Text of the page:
In 2016, the U.N. declared that access to the internet is a human right.
This decision was made on the understanding that the internet is a tool for everyone to access information affordably and express themselves.
This resolution stirred up discussion around access in terms of infrastructure, where fiber cables are installed or updated, or allowing uninterrupted access during civil unrest and other emergencies.
While these are valid and important points, the internet is not just wires and screens, and the information accessed can be altered based on algorithms.
As the internet has integrated into our lives, it is now part of our social infrastructure (similar to medical or educational services).
It is well documented that biases exist within medical and educational spaces, including access to care and quality of care, but what about search results?
Are they fair? Are they representative of the world around us? Or are they causing more harm than good?
What’s In An Algorithm?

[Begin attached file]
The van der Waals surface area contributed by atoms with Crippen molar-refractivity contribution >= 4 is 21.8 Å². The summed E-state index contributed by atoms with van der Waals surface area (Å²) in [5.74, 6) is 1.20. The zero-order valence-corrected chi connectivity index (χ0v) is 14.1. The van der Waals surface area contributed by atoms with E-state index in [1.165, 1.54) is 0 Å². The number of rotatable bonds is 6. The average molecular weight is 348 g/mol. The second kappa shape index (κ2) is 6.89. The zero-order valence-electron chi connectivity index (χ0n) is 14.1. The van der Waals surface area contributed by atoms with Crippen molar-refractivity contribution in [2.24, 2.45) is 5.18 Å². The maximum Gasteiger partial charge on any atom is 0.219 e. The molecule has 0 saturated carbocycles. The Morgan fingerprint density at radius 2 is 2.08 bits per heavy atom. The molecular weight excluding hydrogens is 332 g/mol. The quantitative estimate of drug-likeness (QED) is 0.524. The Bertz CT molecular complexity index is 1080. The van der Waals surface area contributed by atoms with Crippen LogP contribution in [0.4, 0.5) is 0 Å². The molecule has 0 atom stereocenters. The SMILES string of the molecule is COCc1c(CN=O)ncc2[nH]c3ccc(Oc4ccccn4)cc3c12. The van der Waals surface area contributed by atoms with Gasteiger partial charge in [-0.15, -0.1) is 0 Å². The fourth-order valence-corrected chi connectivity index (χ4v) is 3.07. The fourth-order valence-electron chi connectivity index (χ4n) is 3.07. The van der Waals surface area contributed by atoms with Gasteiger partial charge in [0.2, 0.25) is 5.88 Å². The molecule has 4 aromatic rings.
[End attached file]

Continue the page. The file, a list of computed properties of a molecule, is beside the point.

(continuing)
In digital marketing, “algorithm” is a term that is being tossed around daily regardless of whether someone understands what it means. Each platform has one (or multiple), and our job is to try and satisfy them.
An algorithm is a procedure followed when a system is performing a computation.
This process takes an input and utilizes formulas, rules, or other problem-solving operations to produce an output.
For search, this means queries entered into a search box are the input, and the SERP (search engine results page) is the output.
To dissect the whole system would be well beyond my scope and beyond the purpose of this article.
The Canary In The SERPs
As a woman, I am no stranger to biases in websites, policies, and society in general.
Every day I navigate the world with a pinch of salt. Investigating the potential biases in search results is something I’ve been interested in for some time, and I began researching the topic in 2021.